Jack is back: Warner bids to re-enter Trinidad politics as he waits for extradition ruling

July 21 – Jack is back, really. FIFA’s most-wanted, Jack Warner, the disgraced former Concacaf president and FIFA vice president currently battling extradition to the US, is bidding to re-enter politics in his home country of Trinidad and Tobago as a member of parliament.

Warner has announced he will be contesting the next General Election on August 10 as an Independent Liberal Party (ILP) candidate for the Lopinot/Bon Air West seat.

He is a former Chaguanas West MP and served as a Government Minister under the former People’s Partnership administration. He resigned his seat in April 2013, only to be re-elected as Chaguanas West MP, but this time as a member of the Independent Liberal Party, in July 2013. While in government he served as national security minister.

Warner was indicted on multiple counts of corruption by the US Justice department in 2015 but while others have been brought to justice in the US, Warner has remained a free man in Trinidad.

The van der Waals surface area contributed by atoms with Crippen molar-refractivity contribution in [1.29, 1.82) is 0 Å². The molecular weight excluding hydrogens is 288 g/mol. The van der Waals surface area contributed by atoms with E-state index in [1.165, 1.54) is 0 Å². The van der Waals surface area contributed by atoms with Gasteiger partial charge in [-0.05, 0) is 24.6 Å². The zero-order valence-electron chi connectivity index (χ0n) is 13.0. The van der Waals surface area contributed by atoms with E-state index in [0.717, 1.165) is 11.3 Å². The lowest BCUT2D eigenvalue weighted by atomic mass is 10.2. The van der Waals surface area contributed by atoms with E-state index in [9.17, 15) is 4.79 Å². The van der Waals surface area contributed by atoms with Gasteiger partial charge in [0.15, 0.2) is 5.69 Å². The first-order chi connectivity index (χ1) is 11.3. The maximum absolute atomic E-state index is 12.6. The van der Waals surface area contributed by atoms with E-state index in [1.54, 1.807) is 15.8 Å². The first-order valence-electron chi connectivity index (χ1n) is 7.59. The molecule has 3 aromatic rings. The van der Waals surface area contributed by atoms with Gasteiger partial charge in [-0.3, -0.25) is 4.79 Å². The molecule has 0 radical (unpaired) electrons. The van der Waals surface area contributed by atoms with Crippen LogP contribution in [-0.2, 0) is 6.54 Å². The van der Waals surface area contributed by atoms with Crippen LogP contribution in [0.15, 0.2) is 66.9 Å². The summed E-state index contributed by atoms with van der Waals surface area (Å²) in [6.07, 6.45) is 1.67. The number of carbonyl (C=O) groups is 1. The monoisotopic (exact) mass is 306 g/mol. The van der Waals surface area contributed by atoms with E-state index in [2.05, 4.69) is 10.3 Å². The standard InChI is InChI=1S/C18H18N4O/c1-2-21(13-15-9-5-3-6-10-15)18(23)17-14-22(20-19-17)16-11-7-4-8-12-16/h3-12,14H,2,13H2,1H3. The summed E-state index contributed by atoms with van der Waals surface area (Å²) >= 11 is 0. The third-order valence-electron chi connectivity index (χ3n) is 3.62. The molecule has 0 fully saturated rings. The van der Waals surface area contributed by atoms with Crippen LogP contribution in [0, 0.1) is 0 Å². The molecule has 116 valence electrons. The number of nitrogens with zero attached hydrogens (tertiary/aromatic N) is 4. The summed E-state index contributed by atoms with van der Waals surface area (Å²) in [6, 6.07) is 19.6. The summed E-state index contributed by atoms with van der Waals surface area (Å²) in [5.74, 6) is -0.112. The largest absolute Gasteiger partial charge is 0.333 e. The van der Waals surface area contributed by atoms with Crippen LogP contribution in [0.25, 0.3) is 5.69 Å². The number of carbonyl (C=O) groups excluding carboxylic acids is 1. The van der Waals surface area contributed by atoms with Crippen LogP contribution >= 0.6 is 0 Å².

If Warner is elected an MP it would still not give him immunity from extradition to the US, but it may be useful for Warner in the court of public opinion.

However, it appears his political career was as controversial as his football administration one.

During the People’s Partnership administration the Dutch fiscal intelligence and investigative service investigated the suspicion of bribery by the Damien Shipyard Group of foreign officials in relation to ship building contracts. People’s Partnership, triggered by commission rates paid of 13% as opposed to the more standard 4%.

Current Trinidad and Tobago Prime Minister Dr Keith Rowley said a former national security minister in the People’s Partnership government was “involved in the negotiation and was mentioned in relation to corruption” by the Dutch investigating authorities.

Total commission on the deal was paid to a foreign agent, its local partner and its St Lucia affiliate was €23 million or TT$177 million.

Asked by the Trinidad Express whether he played a role in the negotiation, Warner replied: “No comment from me. Let your PM try again.” So is that a Yes then Jack as it didn’t sound like a No.

Contact the writer of this story at moc.l1603663332labto1603663332ofdlr1603663332owdis1603663332ni@no1603663332slohc1603663332in.lu1603663332ap1603663332